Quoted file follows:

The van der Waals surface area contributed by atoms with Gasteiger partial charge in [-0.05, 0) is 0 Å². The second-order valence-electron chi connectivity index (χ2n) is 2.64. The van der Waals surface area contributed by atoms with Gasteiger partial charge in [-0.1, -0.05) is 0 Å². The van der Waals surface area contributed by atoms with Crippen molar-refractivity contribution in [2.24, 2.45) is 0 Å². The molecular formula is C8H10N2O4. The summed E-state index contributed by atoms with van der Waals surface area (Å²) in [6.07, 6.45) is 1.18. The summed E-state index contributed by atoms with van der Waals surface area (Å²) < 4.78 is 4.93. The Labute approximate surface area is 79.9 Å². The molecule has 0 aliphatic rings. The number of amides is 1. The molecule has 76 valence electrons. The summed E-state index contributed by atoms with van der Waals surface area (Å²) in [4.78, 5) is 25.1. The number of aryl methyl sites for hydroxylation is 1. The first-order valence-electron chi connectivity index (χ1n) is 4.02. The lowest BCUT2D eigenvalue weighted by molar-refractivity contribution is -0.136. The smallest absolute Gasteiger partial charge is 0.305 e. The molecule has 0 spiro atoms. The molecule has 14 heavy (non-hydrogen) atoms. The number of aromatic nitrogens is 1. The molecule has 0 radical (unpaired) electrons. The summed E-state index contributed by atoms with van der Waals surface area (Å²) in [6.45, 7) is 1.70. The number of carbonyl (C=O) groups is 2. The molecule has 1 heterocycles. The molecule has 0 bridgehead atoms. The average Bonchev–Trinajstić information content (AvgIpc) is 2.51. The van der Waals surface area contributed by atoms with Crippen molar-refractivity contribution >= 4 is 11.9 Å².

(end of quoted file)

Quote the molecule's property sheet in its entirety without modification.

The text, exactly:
The van der Waals surface area contributed by atoms with Gasteiger partial charge in [-0.05, 0) is 0 Å². The second-order valence-electron chi connectivity index (χ2n) is 2.64. The van der Waals surface area contributed by atoms with Gasteiger partial charge in [-0.1, -0.05) is 0 Å². The van der Waals surface area contributed by atoms with Crippen molar-refractivity contribution in [2.24, 2.45) is 0 Å². The molecular formula is C8H10N2O4. The summed E-state index contributed by atoms with van der Waals surface area (Å²) in [6.07, 6.45) is 1.18. The summed E-state index contributed by atoms with van der Waals surface area (Å²) < 4.78 is 4.93. The Labute approximate surface area is 79.9 Å². The molecule has 0 aliphatic rings. The number of amides is 1. The molecule has 76 valence electrons. The summed E-state index contributed by atoms with van der Waals surface area (Å²) in [4.78, 5) is 25.1. The number of aryl methyl sites for hydroxylation is 1. The first-order valence-electron chi connectivity index (χ1n) is 4.02. The lowest BCUT2D eigenvalue weighted by molar-refractivity contribution is -0.136. The smallest absolute Gasteiger partial charge is 0.305 e. The molecule has 0 spiro atoms. The molecule has 14 heavy (non-hydrogen) atoms. The number of aromatic nitrogens is 1. The molecule has 0 radical (unpaired) electrons. The summed E-state index contributed by atoms with van der Waals surface area (Å²) in [6.45, 7) is 1.70. The number of carbonyl (C=O) groups is 2. The molecule has 1 heterocycles. The molecule has 0 bridgehead atoms. The average Bonchev–Trinajstić information content (AvgIpc) is 2.51. The van der Waals surface area contributed by atoms with Crippen molar-refractivity contribution >= 4 is 11.9 Å².